Indeed, many economists expect an extremely tight labor market this year as the economy sheds more and more jobs.
“Another 2.5 million jobs will be lost in 2009,” says John Stapleford, an economist with Economy.com. That is on top of 1.9 million jobs lost in the first 11 months of 2008. (Preliminary figures for the full year will be published Friday.)
Stapleford he projects the jobless rate to peak at 8.7 percent by the end of the year, up from 6.7 percent currently, while some experts predict the rate could rise to 9 percent or more.
And unlike past recessions, when there were certain parts of the country that did better than others, this downturn is hitting almost every corner of the nation, with almost every region in recession or at risk of falling into a recession, Stapleford says.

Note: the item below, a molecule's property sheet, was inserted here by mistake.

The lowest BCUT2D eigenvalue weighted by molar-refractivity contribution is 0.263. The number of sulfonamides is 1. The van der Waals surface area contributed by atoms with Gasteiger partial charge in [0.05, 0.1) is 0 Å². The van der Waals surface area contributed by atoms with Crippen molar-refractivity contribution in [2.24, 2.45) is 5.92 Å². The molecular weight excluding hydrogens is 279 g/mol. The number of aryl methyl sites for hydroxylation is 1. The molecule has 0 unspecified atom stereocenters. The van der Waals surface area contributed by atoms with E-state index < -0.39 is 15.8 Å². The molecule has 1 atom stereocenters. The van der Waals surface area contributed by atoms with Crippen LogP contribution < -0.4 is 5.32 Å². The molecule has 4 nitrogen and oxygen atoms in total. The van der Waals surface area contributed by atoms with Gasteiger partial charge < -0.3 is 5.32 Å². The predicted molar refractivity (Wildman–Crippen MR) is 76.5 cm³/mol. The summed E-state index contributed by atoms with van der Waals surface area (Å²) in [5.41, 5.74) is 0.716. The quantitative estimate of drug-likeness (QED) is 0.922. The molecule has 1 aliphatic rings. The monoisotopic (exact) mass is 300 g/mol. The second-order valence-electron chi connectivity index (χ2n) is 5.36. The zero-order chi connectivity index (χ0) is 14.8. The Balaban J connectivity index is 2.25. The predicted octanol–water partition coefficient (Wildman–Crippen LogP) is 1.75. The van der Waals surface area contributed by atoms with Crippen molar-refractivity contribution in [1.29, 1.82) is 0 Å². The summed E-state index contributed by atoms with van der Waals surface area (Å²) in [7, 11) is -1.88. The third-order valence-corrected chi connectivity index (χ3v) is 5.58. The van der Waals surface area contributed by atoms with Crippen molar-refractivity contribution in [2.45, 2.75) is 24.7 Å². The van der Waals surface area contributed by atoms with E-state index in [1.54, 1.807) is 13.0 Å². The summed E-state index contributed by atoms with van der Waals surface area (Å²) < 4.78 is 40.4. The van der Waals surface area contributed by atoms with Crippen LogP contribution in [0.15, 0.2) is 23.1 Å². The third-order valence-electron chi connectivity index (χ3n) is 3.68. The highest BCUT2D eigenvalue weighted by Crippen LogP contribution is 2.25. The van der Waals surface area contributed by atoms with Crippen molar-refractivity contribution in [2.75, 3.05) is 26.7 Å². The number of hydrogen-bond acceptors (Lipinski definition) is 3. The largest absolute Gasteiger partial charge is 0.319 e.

But there are tiny pockets of hope in a handful of towns and a handful of sectors.
Only 13 out of 381 metropolitan areas are actually growing, he says. According to Economy.com they are Boulder, Colo.; Lafayette and Louisiana, La.; Bethesda, Md.; Jacksonville, N.C.; Binghamton, N.Y.; Oklahoma City; Okla.; State College, Pa.; and Brownsville, El Paso, Laredo, McAllen, and San Antonio, Texas.
The growth industries of health care, government and education show no signs of slowing so far, he adds. But even among government and education employment, Stapleford expects tightening this year.
I got this one right.